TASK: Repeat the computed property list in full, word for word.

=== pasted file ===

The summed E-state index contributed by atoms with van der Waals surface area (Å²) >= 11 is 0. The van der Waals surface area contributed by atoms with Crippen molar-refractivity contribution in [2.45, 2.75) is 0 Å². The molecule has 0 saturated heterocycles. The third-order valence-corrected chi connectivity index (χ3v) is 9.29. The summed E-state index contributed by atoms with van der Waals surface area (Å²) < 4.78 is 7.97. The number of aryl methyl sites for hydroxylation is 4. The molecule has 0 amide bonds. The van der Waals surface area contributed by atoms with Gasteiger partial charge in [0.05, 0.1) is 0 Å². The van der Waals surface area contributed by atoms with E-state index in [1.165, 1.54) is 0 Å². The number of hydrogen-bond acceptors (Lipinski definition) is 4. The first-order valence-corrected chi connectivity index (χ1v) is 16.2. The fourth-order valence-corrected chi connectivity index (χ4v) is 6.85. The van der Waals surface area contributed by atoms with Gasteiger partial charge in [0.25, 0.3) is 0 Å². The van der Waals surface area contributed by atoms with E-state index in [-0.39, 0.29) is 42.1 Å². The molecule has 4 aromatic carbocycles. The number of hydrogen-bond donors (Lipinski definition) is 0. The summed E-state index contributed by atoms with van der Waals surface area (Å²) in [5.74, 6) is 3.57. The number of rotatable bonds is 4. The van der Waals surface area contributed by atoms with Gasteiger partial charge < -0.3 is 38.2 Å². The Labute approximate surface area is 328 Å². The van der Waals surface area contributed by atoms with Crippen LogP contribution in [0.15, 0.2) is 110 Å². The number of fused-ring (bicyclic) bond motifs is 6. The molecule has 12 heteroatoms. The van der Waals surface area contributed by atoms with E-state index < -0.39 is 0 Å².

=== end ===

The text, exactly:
The summed E-state index contributed by atoms with van der Waals surface area (Å²) >= 11 is 0. The van der Waals surface area contributed by atoms with Crippen molar-refractivity contribution in [2.45, 2.75) is 0 Å². The molecule has 0 saturated heterocycles. The third-order valence-corrected chi connectivity index (χ3v) is 9.29. The summed E-state index contributed by atoms with van der Waals surface area (Å²) < 4.78 is 7.97. The number of aryl methyl sites for hydroxylation is 4. The molecule has 0 amide bonds. The van der Waals surface area contributed by atoms with Gasteiger partial charge in [0.05, 0.1) is 0 Å². The van der Waals surface area contributed by atoms with E-state index in [1.165, 1.54) is 0 Å². The number of hydrogen-bond acceptors (Lipinski definition) is 4. The first-order valence-corrected chi connectivity index (χ1v) is 16.2. The fourth-order valence-corrected chi connectivity index (χ4v) is 6.85. The van der Waals surface area contributed by atoms with Gasteiger partial charge in [0.25, 0.3) is 0 Å². The van der Waals surface area contributed by atoms with E-state index in [-0.39, 0.29) is 42.1 Å². The molecule has 4 aromatic carbocycles. The number of hydrogen-bond donors (Lipinski definition) is 0. The summed E-state index contributed by atoms with van der Waals surface area (Å²) in [5.74, 6) is 3.57. The number of rotatable bonds is 4. The van der Waals surface area contributed by atoms with Gasteiger partial charge < -0.3 is 38.2 Å². The Labute approximate surface area is 328 Å². The van der Waals surface area contributed by atoms with Crippen LogP contribution in [0.15, 0.2) is 110 Å². The number of fused-ring (bicyclic) bond motifs is 6. The molecule has 12 heteroatoms. The van der Waals surface area contributed by atoms with E-state index < -0.39 is 0 Å².